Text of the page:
Asia Pacific property market softens in third quarter; China bucks the trend with 28pc growth
Commercial real estate investment in Asia Pacific has seen a general slowdown across the region but appetite for mainland Chinese real estate remains robust, according to analysts.
Completed sales of properties in the region, excluding development sites, totalled US$30.4
billion in the third quarter of this year, 1.1 per cent weaker than the same period a year earlier, according to data from research and consulting firm Real Capital Analytics (RCA ).
The region saw fewer active buyers and completed deals in the July to September period, the result of investor caution and a mismatch in pricing expectations between buyers and vendors.
For the first nine months of the year investment declined 18 per cent year on year to US$84.3 billion.
“High asset prices as well as economic, financial and political concerns, that caused a slowdown in activity in the first half of the year, continued to impact investment decisions in the Asia Pacific region,” said Petra Blazkova, RCA’s senior director of analytics for Asia Pacific.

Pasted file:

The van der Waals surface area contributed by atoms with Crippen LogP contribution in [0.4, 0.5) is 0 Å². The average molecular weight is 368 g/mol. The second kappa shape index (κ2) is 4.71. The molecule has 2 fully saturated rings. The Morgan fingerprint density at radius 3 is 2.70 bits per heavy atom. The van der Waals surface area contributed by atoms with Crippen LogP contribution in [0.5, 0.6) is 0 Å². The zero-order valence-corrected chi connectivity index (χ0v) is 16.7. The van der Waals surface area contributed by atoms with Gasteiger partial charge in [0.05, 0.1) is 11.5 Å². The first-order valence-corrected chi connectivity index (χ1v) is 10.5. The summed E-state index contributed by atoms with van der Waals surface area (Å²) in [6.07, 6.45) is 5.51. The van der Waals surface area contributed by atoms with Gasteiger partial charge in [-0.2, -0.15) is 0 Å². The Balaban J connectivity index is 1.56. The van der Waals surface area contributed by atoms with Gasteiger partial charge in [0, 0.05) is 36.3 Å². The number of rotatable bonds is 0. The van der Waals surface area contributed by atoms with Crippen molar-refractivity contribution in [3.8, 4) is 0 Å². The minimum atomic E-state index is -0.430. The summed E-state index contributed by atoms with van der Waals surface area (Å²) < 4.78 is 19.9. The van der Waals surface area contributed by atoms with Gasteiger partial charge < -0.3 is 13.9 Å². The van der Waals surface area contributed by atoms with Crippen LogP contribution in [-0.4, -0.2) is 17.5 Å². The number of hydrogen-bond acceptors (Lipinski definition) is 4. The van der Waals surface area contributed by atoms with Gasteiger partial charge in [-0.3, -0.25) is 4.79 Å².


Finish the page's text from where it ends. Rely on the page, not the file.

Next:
China, however, bucked the trend as it outperformed all other markets in the region during the third quarter, overtaking Australia as the second most active market by transaction volume, he said.
There were US$10 billion in direct real estate transactions recorded in the third quarter, representing 28 per cent year on year growth.
Total transaction volume in Hong Kong reached US$2.8 billion during the quarter, thanks to purchases by mainland Chinese investors.
Property consultant JLL said deal volumes in China in the third quarter were 56 per cent higher compared with levels in the previous quarter.
“Throughout this quarter mainland Chinese corporates dominated transactions and investors continued to favour en-bloc office properties, with Chinese demand supporting rents,” said Joseph Tsang, JLL’s managing director and head of capital markets for Hong Kong.
“What’s more, high pricing recorded in recent land sales and office deals will likely lead to a reset of sales pricing benchmarks in the near term,” he said.
JLL expects the region’s markets to stay resilient and real estate assets to remain attractive compared to other asset classes, especially in times of political and economic uncertainty.
“We see continued institutional appetite for real estate in the region. From a business perspective, we expect steady deal flows in the next 12 months but ongoing stock shortage,” says Stuart Crow, head of Asia Pacific capital markets at JLL.